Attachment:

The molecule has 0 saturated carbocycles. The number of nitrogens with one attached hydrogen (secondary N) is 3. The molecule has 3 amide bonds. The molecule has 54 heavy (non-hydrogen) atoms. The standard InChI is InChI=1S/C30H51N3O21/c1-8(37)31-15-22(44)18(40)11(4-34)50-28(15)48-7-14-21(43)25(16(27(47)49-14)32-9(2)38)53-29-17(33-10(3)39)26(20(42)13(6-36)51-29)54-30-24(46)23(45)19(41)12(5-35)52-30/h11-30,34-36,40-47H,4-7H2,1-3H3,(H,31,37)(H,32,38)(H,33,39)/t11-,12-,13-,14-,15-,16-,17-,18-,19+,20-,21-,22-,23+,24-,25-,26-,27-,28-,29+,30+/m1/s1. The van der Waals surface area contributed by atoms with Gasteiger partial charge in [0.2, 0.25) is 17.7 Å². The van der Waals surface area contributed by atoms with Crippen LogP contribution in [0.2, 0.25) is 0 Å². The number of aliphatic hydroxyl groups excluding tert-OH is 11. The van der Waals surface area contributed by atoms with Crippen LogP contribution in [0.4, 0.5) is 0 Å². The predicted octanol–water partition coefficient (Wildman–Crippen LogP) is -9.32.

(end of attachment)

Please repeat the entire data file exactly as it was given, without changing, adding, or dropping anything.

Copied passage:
The molecule has 0 saturated carbocycles. The number of nitrogens with one attached hydrogen (secondary N) is 3. The molecule has 3 amide bonds. The molecule has 54 heavy (non-hydrogen) atoms. The standard InChI is InChI=1S/C30H51N3O21/c1-8(37)31-15-22(44)18(40)11(4-34)50-28(15)48-7-14-21(43)25(16(27(47)49-14)32-9(2)38)53-29-17(33-10(3)39)26(20(42)13(6-36)51-29)54-30-24(46)23(45)19(41)12(5-35)52-30/h11-30,34-36,40-47H,4-7H2,1-3H3,(H,31,37)(H,32,38)(H,33,39)/t11-,12-,13-,14-,15-,16-,17-,18-,19+,20-,21-,22-,23+,24-,25-,26-,27-,28-,29+,30+/m1/s1. The van der Waals surface area contributed by atoms with Gasteiger partial charge in [0.2, 0.25) is 17.7 Å². The van der Waals surface area contributed by atoms with Crippen LogP contribution in [0.2, 0.25) is 0 Å². The number of aliphatic hydroxyl groups excluding tert-OH is 11. The van der Waals surface area contributed by atoms with Crippen LogP contribution in [0.4, 0.5) is 0 Å². The predicted octanol–water partition coefficient (Wildman–Crippen LogP) is -9.32.